• Blended format: this is when an organisation uses both electronic and hard copy versions of a legal register. This may happen because some divisions may wish to have hard copies of registers or portions thereof relevant to their processes, which are instantly ‘at hand’ when needed, for example, when conducting internal walking audits. Some managers may simply like to have a hard copy ‘back-up’ of a register, just in case electronic access is not possible. Once again, the latter could be a consideration for African organisations that have compromised or unreliable internet connectivity.

Primary focus: Your chosen format should also provide the ‘template’ around which the register will be structured, added to, amended and so forth. The primary focus of a register will very much determine its layout and how it is formatted. The focus of a register can be based on any of the following:


  • Task-based: this focus has the register structured according to specific tasks in an organisation or within a division. For example, a major electronics warehouse in Kenya may have its register divided into tasks such as stacking, storage requirements, the use of mobile equipment such as forklifts and so forth;
  • Process-based: this focuses on specific processes within an organisation, facility or division. For example, a South African steel producer might structure its register based on key processes or areas in its production plant, including ore sorting, the blast furnace, electric furnace, continuous casting and milling.
  • Risk-based: the focus here is on hazards and risks (or, in the case of environmental management, aspects and impacts). So, for example, a copper smelter in Zambia may decide to structure its environmental legal register along its principal impacts, such as air pollution, contribution to climate change and groundwater pollution, to name a few. It may also base it on leading aspects typical of copper smelting, such as lead, arsenic and other heavy metals that could be detrimental to the environment and ecological systems, as well as community health.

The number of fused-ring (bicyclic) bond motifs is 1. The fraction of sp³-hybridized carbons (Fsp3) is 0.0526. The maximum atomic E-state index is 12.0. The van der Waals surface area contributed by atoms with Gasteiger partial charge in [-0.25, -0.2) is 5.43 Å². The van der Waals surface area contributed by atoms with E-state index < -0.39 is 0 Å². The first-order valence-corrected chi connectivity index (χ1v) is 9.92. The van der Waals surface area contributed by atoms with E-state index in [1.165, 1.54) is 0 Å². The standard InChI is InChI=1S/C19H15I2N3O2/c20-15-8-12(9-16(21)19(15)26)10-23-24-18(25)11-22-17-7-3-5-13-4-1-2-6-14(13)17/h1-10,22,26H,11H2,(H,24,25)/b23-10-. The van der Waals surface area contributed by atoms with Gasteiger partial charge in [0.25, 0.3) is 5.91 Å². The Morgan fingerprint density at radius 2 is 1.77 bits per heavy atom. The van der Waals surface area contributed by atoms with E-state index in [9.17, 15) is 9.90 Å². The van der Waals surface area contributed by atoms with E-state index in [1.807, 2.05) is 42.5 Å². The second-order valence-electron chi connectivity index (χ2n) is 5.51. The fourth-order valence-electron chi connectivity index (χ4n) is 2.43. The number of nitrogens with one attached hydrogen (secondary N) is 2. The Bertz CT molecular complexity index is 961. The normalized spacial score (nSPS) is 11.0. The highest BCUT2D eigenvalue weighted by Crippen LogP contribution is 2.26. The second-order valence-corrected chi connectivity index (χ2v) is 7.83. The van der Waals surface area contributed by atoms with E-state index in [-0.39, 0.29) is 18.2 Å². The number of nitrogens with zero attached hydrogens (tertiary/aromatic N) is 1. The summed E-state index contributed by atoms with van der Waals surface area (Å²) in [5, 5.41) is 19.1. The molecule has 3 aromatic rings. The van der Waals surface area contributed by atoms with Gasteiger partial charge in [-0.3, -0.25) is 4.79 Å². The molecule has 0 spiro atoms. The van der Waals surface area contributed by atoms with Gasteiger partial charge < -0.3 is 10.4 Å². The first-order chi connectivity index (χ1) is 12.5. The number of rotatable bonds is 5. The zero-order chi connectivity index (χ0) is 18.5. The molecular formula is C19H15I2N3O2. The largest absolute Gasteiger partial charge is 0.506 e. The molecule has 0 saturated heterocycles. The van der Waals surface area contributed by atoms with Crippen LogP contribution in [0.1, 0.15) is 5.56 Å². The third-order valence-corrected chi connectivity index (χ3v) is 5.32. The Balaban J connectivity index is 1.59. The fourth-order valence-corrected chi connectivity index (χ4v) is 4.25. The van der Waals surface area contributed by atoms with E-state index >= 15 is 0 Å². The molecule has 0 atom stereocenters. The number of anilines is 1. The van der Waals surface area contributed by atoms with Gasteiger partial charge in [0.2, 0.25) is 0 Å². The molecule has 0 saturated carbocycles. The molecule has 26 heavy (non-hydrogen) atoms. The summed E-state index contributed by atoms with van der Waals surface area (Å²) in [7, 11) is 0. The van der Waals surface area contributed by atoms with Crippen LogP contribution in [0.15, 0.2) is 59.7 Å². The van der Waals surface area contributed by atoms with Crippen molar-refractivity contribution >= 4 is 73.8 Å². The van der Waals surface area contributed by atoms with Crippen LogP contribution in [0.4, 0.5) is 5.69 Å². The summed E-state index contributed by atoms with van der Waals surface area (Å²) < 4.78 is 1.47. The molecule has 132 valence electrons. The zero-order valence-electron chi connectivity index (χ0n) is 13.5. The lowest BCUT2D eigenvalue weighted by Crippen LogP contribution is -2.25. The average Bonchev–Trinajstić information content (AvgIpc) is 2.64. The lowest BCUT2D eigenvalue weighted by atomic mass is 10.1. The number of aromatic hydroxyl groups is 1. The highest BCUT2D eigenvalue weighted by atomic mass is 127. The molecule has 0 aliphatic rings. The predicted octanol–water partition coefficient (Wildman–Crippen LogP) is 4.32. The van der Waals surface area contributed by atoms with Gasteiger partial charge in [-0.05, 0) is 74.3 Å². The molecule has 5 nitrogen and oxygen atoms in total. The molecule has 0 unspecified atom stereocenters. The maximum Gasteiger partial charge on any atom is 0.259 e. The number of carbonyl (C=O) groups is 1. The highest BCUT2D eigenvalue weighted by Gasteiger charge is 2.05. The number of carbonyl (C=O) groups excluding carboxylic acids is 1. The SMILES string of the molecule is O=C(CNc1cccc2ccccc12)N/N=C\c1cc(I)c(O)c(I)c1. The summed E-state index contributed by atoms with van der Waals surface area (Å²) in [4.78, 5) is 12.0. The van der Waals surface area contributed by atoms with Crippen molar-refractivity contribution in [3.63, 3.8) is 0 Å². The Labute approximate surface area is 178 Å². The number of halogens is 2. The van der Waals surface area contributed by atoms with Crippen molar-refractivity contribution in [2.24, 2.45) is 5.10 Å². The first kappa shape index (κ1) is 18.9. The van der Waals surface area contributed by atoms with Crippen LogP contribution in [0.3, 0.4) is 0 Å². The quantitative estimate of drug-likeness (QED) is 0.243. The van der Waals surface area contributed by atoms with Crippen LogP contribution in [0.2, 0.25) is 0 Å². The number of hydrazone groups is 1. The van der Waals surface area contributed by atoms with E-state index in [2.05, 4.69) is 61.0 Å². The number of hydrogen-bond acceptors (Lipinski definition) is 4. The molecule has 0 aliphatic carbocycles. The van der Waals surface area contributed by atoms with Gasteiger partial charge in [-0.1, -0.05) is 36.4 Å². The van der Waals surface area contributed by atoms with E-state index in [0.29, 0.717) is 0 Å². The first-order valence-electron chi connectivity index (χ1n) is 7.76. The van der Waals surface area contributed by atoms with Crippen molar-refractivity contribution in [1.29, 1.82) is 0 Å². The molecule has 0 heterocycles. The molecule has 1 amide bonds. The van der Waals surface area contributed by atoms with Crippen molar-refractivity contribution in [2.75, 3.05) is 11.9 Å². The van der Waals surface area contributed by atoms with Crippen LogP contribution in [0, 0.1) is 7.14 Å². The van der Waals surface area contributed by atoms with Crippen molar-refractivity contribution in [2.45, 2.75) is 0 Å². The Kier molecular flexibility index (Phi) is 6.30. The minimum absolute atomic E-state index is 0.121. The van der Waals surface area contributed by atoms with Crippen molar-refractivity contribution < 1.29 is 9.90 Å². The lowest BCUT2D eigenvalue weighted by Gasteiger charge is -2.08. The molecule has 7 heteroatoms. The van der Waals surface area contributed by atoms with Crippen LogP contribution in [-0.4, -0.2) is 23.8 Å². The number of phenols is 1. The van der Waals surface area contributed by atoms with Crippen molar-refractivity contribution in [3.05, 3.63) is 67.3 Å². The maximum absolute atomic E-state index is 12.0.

3. Applicable Laws



Once you have scoped and formatted your register, you can then move onto deciding what legal provisions and requirements to include within the register. It is at this point that you may wish to seriously consider bringing in a professional legal consulting service such as Afriwise, which can help you by making the right decisions about what laws need to be included.

The law is a complex beast and it comprises a host of different and often complex aspects and inputs. As such, your legal register needs to be thorough and on point - yet another reason why using a professional legal consultancy can be a huge benefit. With their help, your organisation can ensure that all applicable laws are addressed within the register.


Laws: The ‘laws’ included in your register should encompass all or most of the following most common sources of law:

  • Legislation, whether federal/national or state/provincial;
  • Lower forms of legislation, including ordinances or by-laws passed by legislators at the local level, always remembering that the word ‘local’ is ascribed differently in different jurisdictions;
  • Regulations, typically derived from specific legislation and as mandated and overseen by specific government departments or agencies;
  • International treaties, including conventions and protocols; and/or
  • Industry standards that may have been codified in law aimed solely and specifically at a given industry sector or type of work, and so forth.

Very importantly for African legal registers, traditional law, also known as customary or indigenous law, has a significant presence in the jurisprudence of several African countries. These laws well need to be taken into account in a register regarding certain issues, such as those regarding land or mineral rights, freehold rights to water and other resources, ethnobotanical knowledge and so forth.

Other legal information: your legal register may include the following relating to the laws listed therein:

  • Extracts: relevant text/clauses may be quoted directly from law, although the more usual approach is to have the legal jargon or ‘legalese’ of law ‘translated’ into simpler language that anyone reading it can understand. This is one of the primary (and most helpful) functions of a professional legal consultancy that prepares and updates your register for you; and/or